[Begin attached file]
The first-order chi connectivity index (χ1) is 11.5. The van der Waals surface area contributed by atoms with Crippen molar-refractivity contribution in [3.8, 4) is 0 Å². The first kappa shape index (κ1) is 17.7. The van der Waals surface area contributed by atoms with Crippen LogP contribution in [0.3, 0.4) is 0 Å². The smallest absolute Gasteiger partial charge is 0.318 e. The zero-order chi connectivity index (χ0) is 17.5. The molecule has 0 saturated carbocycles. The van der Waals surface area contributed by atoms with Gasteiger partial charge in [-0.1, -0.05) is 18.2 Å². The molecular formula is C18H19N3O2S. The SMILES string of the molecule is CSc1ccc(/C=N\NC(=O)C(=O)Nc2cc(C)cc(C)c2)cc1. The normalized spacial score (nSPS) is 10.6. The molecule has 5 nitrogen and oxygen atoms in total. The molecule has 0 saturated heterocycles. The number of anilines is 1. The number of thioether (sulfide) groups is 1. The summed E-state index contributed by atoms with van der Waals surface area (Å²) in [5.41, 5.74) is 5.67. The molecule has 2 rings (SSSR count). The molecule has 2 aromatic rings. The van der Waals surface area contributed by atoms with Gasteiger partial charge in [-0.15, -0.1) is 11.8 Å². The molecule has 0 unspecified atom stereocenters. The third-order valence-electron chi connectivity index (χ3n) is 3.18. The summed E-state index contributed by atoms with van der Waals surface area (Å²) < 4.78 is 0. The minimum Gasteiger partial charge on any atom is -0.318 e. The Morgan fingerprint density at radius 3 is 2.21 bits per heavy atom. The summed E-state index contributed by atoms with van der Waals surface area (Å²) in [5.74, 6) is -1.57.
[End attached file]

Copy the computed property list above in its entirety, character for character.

The first-order chi connectivity index (χ1) is 11.5. The van der Waals surface area contributed by atoms with Crippen molar-refractivity contribution in [3.8, 4) is 0 Å². The first kappa shape index (κ1) is 17.7. The van der Waals surface area contributed by atoms with Crippen LogP contribution in [0.3, 0.4) is 0 Å². The smallest absolute Gasteiger partial charge is 0.318 e. The zero-order chi connectivity index (χ0) is 17.5. The molecule has 0 saturated carbocycles. The van der Waals surface area contributed by atoms with Gasteiger partial charge in [-0.1, -0.05) is 18.2 Å². The molecular formula is C18H19N3O2S. The SMILES string of the molecule is CSc1ccc(/C=N\NC(=O)C(=O)Nc2cc(C)cc(C)c2)cc1. The normalized spacial score (nSPS) is 10.6. The molecule has 5 nitrogen and oxygen atoms in total. The molecule has 0 saturated heterocycles. The number of anilines is 1. The number of thioether (sulfide) groups is 1. The summed E-state index contributed by atoms with van der Waals surface area (Å²) in [5.41, 5.74) is 5.67. The molecule has 2 rings (SSSR count). The molecule has 2 aromatic rings. The van der Waals surface area contributed by atoms with Gasteiger partial charge in [-0.15, -0.1) is 11.8 Å². The molecule has 0 unspecified atom stereocenters. The third-order valence-electron chi connectivity index (χ3n) is 3.18. The summed E-state index contributed by atoms with van der Waals surface area (Å²) < 4.78 is 0. The minimum Gasteiger partial charge on any atom is -0.318 e. The Morgan fingerprint density at radius 3 is 2.21 bits per heavy atom. The summed E-state index contributed by atoms with van der Waals surface area (Å²) in [5.74, 6) is -1.57.